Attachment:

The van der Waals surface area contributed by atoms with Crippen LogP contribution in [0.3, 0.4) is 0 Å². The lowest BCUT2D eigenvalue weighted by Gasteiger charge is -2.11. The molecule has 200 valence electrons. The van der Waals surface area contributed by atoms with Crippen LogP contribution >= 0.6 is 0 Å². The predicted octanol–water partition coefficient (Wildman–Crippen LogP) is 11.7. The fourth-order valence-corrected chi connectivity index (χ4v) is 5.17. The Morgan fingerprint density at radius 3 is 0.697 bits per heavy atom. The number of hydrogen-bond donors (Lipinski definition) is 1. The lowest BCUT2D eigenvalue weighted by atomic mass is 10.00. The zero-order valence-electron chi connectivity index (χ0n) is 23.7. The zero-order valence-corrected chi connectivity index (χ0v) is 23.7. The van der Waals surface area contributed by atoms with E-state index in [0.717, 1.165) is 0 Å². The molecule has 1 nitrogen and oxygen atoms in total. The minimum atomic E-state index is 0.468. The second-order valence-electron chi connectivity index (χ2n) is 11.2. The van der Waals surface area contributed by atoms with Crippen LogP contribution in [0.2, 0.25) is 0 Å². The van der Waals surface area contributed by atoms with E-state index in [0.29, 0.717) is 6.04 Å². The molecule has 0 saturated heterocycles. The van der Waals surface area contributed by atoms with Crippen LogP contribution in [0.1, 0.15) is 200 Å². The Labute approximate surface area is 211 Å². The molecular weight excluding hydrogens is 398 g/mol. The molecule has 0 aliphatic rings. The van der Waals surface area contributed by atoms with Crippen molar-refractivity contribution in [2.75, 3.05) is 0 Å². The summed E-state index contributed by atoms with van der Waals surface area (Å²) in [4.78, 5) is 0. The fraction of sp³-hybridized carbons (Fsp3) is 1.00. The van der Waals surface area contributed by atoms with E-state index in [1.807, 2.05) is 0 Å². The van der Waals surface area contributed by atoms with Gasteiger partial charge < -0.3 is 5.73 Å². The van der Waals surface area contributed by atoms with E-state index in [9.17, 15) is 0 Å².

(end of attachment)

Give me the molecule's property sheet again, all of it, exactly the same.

The van der Waals surface area contributed by atoms with Crippen LogP contribution in [0.3, 0.4) is 0 Å². The lowest BCUT2D eigenvalue weighted by Gasteiger charge is -2.11. The molecule has 200 valence electrons. The van der Waals surface area contributed by atoms with Crippen LogP contribution >= 0.6 is 0 Å². The predicted octanol–water partition coefficient (Wildman–Crippen LogP) is 11.7. The fourth-order valence-corrected chi connectivity index (χ4v) is 5.17. The Morgan fingerprint density at radius 3 is 0.697 bits per heavy atom. The number of hydrogen-bond donors (Lipinski definition) is 1. The lowest BCUT2D eigenvalue weighted by atomic mass is 10.00. The zero-order valence-electron chi connectivity index (χ0n) is 23.7. The zero-order valence-corrected chi connectivity index (χ0v) is 23.7. The van der Waals surface area contributed by atoms with E-state index in [0.717, 1.165) is 0 Å². The molecule has 1 nitrogen and oxygen atoms in total. The minimum atomic E-state index is 0.468. The second-order valence-electron chi connectivity index (χ2n) is 11.2. The van der Waals surface area contributed by atoms with Crippen LogP contribution in [0.2, 0.25) is 0 Å². The van der Waals surface area contributed by atoms with E-state index in [0.29, 0.717) is 6.04 Å². The molecule has 0 saturated heterocycles. The van der Waals surface area contributed by atoms with Crippen LogP contribution in [0.1, 0.15) is 200 Å². The Labute approximate surface area is 211 Å². The molecular weight excluding hydrogens is 398 g/mol. The molecule has 0 aliphatic rings. The van der Waals surface area contributed by atoms with Crippen molar-refractivity contribution in [2.75, 3.05) is 0 Å². The summed E-state index contributed by atoms with van der Waals surface area (Å²) in [4.78, 5) is 0. The fraction of sp³-hybridized carbons (Fsp3) is 1.00. The van der Waals surface area contributed by atoms with E-state index in [1.807, 2.05) is 0 Å². The van der Waals surface area contributed by atoms with Gasteiger partial charge < -0.3 is 5.73 Å². The van der Waals surface area contributed by atoms with E-state index in [9.17, 15) is 0 Å².